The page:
New figures suggest that wages are outpacing inflation for the first time in 18 months.
The most recent employment data from the Office for National Statistics (ONS) shows wages increased 7.8% compared to the same time last year.
This figure was ahead of the consumer price index (CPI) measure of inflation for the month of July, which eased to 6.8%, suggesting that UK wages are now outpacing the cost of goods and services.
Despite this, experts warn that many UK employees will still be feeling the pressures of the cost-of-living crisis, and spectators shouldn’t assume that workers are better off because of these figures.
Unemployment is rising
Figures continue to show rising unemployment rates, as this number increased from 4.2% to 4.3%.
The ONS suggested this rise is largely driven by people being unemployed for up to 12 months, and that a large portion of those who are inactive are suffering from long-term sickness, which increased to a record high.
Darren Morgan, ONS Director of Economic Statistics, commented: "Unemployment continues to increase in the latest three months. Correspondingly, employment is down, driven by falls among men and the self-employed."
“The proportion of people neither working nor looking for a job is slightly up, with more students, as well as the long-term sick reaching yet another record.”
"Job vacancies have fallen below the million mark for the first time since the summer of 2021, when the reopening of the economy created huge demand for workers. However, they still remain significantly above pre-COVID levels."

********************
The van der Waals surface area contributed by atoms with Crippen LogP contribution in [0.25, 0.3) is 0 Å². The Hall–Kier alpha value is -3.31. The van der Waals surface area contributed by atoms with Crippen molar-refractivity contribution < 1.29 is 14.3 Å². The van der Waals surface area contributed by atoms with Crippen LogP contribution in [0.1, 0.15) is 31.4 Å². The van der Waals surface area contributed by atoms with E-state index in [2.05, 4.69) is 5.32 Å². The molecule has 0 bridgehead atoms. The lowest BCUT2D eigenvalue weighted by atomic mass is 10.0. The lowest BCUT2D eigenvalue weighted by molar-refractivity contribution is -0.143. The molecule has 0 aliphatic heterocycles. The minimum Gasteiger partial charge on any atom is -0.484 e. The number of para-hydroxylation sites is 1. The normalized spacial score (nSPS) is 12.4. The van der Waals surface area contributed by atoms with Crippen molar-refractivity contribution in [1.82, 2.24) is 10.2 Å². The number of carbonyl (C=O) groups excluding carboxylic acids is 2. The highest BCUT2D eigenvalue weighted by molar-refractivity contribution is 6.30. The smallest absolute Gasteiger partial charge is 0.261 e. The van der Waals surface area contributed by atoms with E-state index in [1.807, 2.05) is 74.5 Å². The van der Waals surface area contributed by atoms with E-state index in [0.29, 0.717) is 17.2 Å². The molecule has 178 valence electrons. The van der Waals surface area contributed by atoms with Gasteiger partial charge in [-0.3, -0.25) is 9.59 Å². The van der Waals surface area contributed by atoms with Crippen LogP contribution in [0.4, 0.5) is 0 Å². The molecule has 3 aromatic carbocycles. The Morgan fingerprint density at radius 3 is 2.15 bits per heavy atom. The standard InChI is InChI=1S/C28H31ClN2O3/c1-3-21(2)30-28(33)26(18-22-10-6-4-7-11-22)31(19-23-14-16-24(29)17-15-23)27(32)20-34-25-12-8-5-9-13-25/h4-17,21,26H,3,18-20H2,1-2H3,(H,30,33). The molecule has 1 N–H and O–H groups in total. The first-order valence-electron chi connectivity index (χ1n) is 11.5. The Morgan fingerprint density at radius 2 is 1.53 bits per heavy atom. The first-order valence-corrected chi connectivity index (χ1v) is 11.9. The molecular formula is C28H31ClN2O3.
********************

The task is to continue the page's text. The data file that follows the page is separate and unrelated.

What does this mean for employers?
High unemployment rates paint a complex picture as employers are still struggling to fill positions and find the talent they need. There is more likely to be a larger pool of job seekers, and there are less job vacancies in the market, so employers might face less pressure to improve their offering to candidates, potentially reducing labour costs. In turn, this could give greater negotiating power to businesses when setting terms of employment.
But today’s figures also suggest that despite unemployment being high, these individuals aren’t employed or necessarily looking for work.
Bar Huberman, HR strategy & practice at XpertHR, says the solution to these skills gaps is looking internally: “Throughout the year, permanent hiring has slowed, and this can be attributed to the growing sense of economic uncertainty over the last 12 months, but another concern is the ability of organisations to fill positions with appropriately skilled individuals. Our survey found that over three-quarters of businesses grapple with candidate skills shortages and failing to address this head on will only lead to longer recruitment cycles in the future.
“During periods when the labour market is tight, we encourage our customers to turn their attention towards existing members of staff. It is all about a shift in mindset away from recruiting candidates to fill job vacancies, towards training current employees and broadening skillsets across the organisation. This approach will not only provide agility and save on recruitment costs, but by placing an emphasis on learning and development businesses will see a marked improvement in employee retention, avoiding vacancy challenges in the future.”